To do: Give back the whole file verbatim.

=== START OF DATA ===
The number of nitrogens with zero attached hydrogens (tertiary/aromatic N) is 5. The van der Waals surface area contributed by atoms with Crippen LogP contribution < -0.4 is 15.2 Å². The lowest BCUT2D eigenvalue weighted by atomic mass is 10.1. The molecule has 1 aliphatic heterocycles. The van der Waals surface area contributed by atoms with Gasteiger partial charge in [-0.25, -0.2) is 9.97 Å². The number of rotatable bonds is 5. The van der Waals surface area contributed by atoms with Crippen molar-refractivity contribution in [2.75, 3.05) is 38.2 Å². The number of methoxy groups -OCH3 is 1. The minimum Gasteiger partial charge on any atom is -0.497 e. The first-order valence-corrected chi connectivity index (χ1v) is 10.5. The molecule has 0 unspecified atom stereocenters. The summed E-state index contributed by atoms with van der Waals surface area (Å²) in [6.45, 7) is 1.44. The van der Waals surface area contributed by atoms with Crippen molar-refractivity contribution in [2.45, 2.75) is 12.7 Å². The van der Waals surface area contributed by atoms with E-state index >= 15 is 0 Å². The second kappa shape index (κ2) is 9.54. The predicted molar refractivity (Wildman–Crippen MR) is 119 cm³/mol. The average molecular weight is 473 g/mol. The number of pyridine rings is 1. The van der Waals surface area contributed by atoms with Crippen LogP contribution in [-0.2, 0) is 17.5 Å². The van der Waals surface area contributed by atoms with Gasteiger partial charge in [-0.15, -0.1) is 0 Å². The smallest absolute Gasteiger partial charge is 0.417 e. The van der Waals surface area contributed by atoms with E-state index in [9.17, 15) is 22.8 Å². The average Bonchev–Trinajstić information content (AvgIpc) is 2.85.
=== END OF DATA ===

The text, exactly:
The number of nitrogens with zero attached hydrogens (tertiary/aromatic N) is 5. The van der Waals surface area contributed by atoms with Crippen LogP contribution < -0.4 is 15.2 Å². The lowest BCUT2D eigenvalue weighted by atomic mass is 10.1. The molecule has 1 aliphatic heterocycles. The van der Waals surface area contributed by atoms with Gasteiger partial charge in [-0.25, -0.2) is 9.97 Å². The number of rotatable bonds is 5. The van der Waals surface area contributed by atoms with Crippen molar-refractivity contribution in [2.75, 3.05) is 38.2 Å². The number of methoxy groups -OCH3 is 1. The minimum Gasteiger partial charge on any atom is -0.497 e. The first-order valence-corrected chi connectivity index (χ1v) is 10.5. The molecule has 0 unspecified atom stereocenters. The summed E-state index contributed by atoms with van der Waals surface area (Å²) in [6.45, 7) is 1.44. The van der Waals surface area contributed by atoms with Crippen molar-refractivity contribution in [2.45, 2.75) is 12.7 Å². The van der Waals surface area contributed by atoms with E-state index >= 15 is 0 Å². The second kappa shape index (κ2) is 9.54. The predicted molar refractivity (Wildman–Crippen MR) is 119 cm³/mol. The average molecular weight is 473 g/mol. The number of pyridine rings is 1. The van der Waals surface area contributed by atoms with Crippen LogP contribution in [-0.2, 0) is 17.5 Å². The van der Waals surface area contributed by atoms with Gasteiger partial charge in [-0.15, -0.1) is 0 Å². The smallest absolute Gasteiger partial charge is 0.417 e. The van der Waals surface area contributed by atoms with E-state index in [9.17, 15) is 22.8 Å². The average Bonchev–Trinajstić information content (AvgIpc) is 2.85.